Criminal Law: Understanding “Conspiracy” Charges
When most of us think of the word “conspiracy,” we imagine wild theories about the JFK Assassination or Area 51. Legally, however, conspiracy is a facet of the law that refers to an agreement made by two or more people to take part in some sort of illicit activity in the future. This means you can still face criminal charges if you planned to commit a crime, even if you did not follow through with it.
In Texas, conspiracy charges fall under a section of the penal code known as “Preparatory Offenses.” One can be charged with conspiracy in Texas if he or she, with intent to commit a felony:
- “agrees with one or more persons that they or one or more of them engage in conduct that would constitute the offense” AND
- “he or one or more of them performs an overt act in pursuance of the agreement”
While the State of Texas requires that one or more of the parties involved have actually taken clear action towards committing the illicit act, the US Supreme Court has ruled that the “overt act” aspect of the crime is not necessarily required in federal drug conspiracy cases.
To be charged with conspiracy, the conspirators do not even have to be aware of the identities of their co-conspirators. Furthermore, their agreement to conduct illegal actions does not have to be explicit—it can be inferred from the actions of the conspirators.
In Texas, conspiracy charges fall one category below the most serious felony the conspirators planned to commit, which means the conspiracy charge could range from a First Degree Felony to a Class A Misdemeanor.
Federally, conspiracy is one of the most frequently charged crimes and can involve any agreement to violate federal law or to defraud the United States. Federal criminal conspiracy charges can result in a maximum of five years in prison, but are often compounded by other charges.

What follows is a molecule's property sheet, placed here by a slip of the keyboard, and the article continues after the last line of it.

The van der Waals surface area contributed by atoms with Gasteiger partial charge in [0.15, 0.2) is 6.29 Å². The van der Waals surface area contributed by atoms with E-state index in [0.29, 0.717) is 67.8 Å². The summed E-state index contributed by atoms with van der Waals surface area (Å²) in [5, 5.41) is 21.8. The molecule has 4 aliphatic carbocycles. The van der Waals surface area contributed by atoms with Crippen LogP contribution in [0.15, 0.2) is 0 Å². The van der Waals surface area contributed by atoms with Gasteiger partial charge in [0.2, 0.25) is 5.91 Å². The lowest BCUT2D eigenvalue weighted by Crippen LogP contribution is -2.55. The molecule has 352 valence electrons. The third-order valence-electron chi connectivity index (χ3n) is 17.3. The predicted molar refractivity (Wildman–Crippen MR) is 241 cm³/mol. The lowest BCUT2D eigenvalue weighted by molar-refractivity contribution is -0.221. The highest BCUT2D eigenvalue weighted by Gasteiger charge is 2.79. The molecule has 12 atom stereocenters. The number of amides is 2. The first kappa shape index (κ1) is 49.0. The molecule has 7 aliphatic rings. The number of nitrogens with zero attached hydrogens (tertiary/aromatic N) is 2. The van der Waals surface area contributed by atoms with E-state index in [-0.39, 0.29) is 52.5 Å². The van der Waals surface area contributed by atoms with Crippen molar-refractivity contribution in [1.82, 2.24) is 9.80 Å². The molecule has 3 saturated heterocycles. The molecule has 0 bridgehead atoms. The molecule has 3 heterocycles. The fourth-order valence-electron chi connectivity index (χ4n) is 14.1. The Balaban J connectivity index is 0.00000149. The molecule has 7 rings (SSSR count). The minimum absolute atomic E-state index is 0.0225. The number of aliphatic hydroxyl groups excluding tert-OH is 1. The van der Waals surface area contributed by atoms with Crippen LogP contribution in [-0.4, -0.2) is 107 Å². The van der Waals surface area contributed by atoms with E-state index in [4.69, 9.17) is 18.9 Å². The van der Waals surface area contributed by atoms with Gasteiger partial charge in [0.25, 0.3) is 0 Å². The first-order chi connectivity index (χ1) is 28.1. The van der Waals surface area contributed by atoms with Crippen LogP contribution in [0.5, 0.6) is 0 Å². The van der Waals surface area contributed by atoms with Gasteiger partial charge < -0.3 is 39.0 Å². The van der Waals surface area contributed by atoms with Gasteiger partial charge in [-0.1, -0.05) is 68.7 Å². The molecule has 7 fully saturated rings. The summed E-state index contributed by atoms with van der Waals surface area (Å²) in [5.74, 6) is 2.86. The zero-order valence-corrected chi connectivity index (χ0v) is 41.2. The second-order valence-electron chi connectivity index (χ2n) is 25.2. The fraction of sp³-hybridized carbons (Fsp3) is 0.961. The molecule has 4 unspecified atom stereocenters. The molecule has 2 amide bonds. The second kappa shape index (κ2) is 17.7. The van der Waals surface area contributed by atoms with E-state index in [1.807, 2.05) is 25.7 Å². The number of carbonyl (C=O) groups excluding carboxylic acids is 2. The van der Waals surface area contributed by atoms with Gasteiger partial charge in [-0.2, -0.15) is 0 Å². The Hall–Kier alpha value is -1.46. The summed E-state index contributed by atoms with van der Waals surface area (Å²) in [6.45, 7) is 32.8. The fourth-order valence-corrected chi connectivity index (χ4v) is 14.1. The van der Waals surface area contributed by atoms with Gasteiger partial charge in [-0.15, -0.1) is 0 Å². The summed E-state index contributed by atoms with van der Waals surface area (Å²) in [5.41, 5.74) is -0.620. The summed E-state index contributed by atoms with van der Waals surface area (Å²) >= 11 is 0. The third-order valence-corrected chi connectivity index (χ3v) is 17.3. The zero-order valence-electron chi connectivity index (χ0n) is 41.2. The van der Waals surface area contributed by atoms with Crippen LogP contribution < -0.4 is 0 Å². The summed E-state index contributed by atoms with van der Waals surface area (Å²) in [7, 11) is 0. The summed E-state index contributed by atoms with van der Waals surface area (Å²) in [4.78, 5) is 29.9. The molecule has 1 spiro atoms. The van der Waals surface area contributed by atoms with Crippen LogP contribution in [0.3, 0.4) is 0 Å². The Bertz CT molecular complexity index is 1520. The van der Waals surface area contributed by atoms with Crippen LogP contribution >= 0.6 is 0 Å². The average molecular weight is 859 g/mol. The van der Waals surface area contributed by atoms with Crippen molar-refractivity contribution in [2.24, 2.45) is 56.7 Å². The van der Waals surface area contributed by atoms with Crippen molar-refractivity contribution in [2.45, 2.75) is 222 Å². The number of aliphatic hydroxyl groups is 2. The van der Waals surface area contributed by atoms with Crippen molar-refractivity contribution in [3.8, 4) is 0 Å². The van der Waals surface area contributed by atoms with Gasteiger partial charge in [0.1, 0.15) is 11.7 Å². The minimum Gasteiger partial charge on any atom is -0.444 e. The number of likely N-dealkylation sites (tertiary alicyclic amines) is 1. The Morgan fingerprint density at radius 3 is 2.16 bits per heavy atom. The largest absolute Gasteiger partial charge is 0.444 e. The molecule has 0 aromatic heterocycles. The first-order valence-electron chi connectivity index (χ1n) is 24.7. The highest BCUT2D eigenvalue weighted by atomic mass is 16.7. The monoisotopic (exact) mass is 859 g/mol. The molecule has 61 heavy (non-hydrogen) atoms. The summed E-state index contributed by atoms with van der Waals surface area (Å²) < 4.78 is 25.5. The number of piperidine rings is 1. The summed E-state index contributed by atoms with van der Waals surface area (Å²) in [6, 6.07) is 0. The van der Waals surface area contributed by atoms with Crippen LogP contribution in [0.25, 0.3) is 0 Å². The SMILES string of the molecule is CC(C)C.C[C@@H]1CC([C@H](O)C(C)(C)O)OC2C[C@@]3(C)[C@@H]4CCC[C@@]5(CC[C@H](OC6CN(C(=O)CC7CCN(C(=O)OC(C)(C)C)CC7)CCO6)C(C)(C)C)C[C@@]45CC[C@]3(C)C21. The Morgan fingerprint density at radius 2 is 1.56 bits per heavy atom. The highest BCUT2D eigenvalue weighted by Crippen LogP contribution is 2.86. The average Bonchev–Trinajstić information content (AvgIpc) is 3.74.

Conspiracy relieves the prosecution of the need to prove the roles each conspirator played or planned to play in a crime. To be charged with conspiracy, the prosecutor must simply prove that the conspirators agreed to commit the crime and, in most cases, at least one of the conspirators took action to further their plan to commit an illicit act. Unfortunately, this broad definition can lead to minor players in a conspiracy receiving the same penalties as those who played a major role in the crime, particularly in drug related cases.
The nature of the evidential requirements for charging someone with conspiracy means it can be easy for innocent people or extremely minor participants in a crime to get caught up in undeserved, serious charges. Conspiracy charges require a strong and knowledgeable defense, so please contact the Whalen Law Office and let us fight to defend your rights.